A Supply Model for Maritime Terminal of Intermodal Transport



A Supply Model for Maritime Terminal of Intermodal Transport

Authors

A G Cartisano, F Russo, University of Reggio Calabria, IT

Description

Abstract

INTRODUCTION
Nowadays, freight transport plays an important role in the transport system [1] [5], insofar as it is a fundamental element for the economic development of an area and a country in general [3]. Knowledge of the effect of the various factors upon freight transport times and costs is essential in different sectors [6]. In the context of strategic planning, such knowledge allows us to appraise different development policies of the various modes, analyzing their respective economic benefits.

In operational context, knowledge of the various factors allows us to determine cost and performance functions. In Italy over 80% of freight is transported by road although the country has over 7400 km of coastline that are well suited to short-sea shipping [2][11]. The most promising area of development is the tendency to view the Mediterranean as a fulcrum in the world maritime scenario. In particular, container traffic through the port systems of southern Europe have seen a much higher growth rate (+80%) than in those of northern Europe (27.6%) in the period of reference from 1995 to 1998. Ports and freight villages are viewed as centres of transport and freight interchange, equipped to integrate traditional road transport, using sea and rail for long routes [5] [10].The ports are organized as freight interchange centres: they are equipped to integrate with road transport for the initial and final links, and use sea and rail routes for long distances. The elements that form an integrated freight transport system, whether it be multimodal (freight transfer by two or more transport systems), complex monomodal (freight transfer that uses only one mode of transport but with different vehicles) or intermodal (freight transfer that uses more than one transport mode but using the same container) or combined definited also piggy-back transport (intermodal transport by means of container, swap body or semi-trailer, and using road for final haulage, and rail or sea for the intermediate leg), can be aggregated into three categories: Loading Unit (UL); Movement Units (UM); Transportation Units (UT). The freight transport systems that use more than one mode have acquired greater importance as they lead to a total reduction in costs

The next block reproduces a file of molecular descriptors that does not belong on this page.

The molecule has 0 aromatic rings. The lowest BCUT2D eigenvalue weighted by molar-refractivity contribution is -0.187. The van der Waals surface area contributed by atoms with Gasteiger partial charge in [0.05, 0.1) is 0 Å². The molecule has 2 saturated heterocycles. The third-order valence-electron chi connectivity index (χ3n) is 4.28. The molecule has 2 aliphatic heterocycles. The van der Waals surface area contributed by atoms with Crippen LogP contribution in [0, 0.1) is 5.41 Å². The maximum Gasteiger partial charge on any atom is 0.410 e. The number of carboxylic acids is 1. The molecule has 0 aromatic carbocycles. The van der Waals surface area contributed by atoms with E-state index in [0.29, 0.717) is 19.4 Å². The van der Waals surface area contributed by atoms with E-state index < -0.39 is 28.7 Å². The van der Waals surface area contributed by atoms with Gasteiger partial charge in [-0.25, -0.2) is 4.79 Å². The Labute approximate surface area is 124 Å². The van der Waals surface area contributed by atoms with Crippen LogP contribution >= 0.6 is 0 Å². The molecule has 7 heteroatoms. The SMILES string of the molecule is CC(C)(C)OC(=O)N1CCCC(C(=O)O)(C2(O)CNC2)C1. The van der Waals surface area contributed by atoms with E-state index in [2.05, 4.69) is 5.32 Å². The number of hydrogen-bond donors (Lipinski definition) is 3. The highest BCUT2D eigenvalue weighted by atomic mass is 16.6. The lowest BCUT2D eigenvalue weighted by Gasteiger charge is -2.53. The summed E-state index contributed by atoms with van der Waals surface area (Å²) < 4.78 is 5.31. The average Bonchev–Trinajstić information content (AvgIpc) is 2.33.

MARITIME TERMINAL
The freight transport systems that use more than one mode have acquired greater importance as they lead to a total reduction in costs. One of the main hubs of the intermodal system is the port because of the modal change involved. It is thus necessary to have a supply model that allows, to estimate in the planning phase, cost and performance of the specific hub in the transport system.

In the full paper a method is introduced to model the road-sea intermodal system. The connecting infrastructures, namely the port systems, are analysed, using a method proposed in literature. Finally performance functions are specified and calibrated in relation to the different types of terminals.

In the case of specialised ships, in multipurpose ports, the transport system may be represented according to the type of ship using graph theory. Transport services can be represented through a run-based approach using a space-time or diachronic graph ??. The diachronic graph consists of three different subgraphs in which each node has an explicit time coordinate: a service subgraph ?g, demand subgraph ?d and access/egress subgraph ?ae. Finally, the global diachronic graph ?? is obtained through (? = ?g ? ?d ? ?ae) in which links connecting the three sub-graphs are properly adopted. In the graph we can define the link load and cost vectors f and c, the path load and cost vectors h and g, and the link-path incidence matrix ?, obtaining the classical equations
f = ? h
g = ?? c + gNA

Representation of a multipurpose port is not as straightforward as for a specialised container terminal, given the great variety of freight involved. Indeed, a specification of operations conducted in the port may be associated to each type of ship, and hence of good.

In this paper different types of ships are considered: those support transport with trucks or semi-trailers, namely Ro-Ro ferries with single and double-access, and Lo-Lo feeder or liner ships.

Data were gathered from the port of Catania, with subsequent surveys in the ports of Palermo and Villa San Giovanni (Straits of Messina). The shipping traffic observed concerns tree types: Ro-Ro ferries (short and long routes) and Lo-Lo feeder ships. As regards the former, the times were recorded for each manoeuvre (2,548 in all) of loading and unloading of vehicles for 38 ferries arriving in port, while 2,692 times were recorded for 29 feeder ships arriving in port. The calibrations have been performed by means of linear regression.

References
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Publisher

Association for European Transport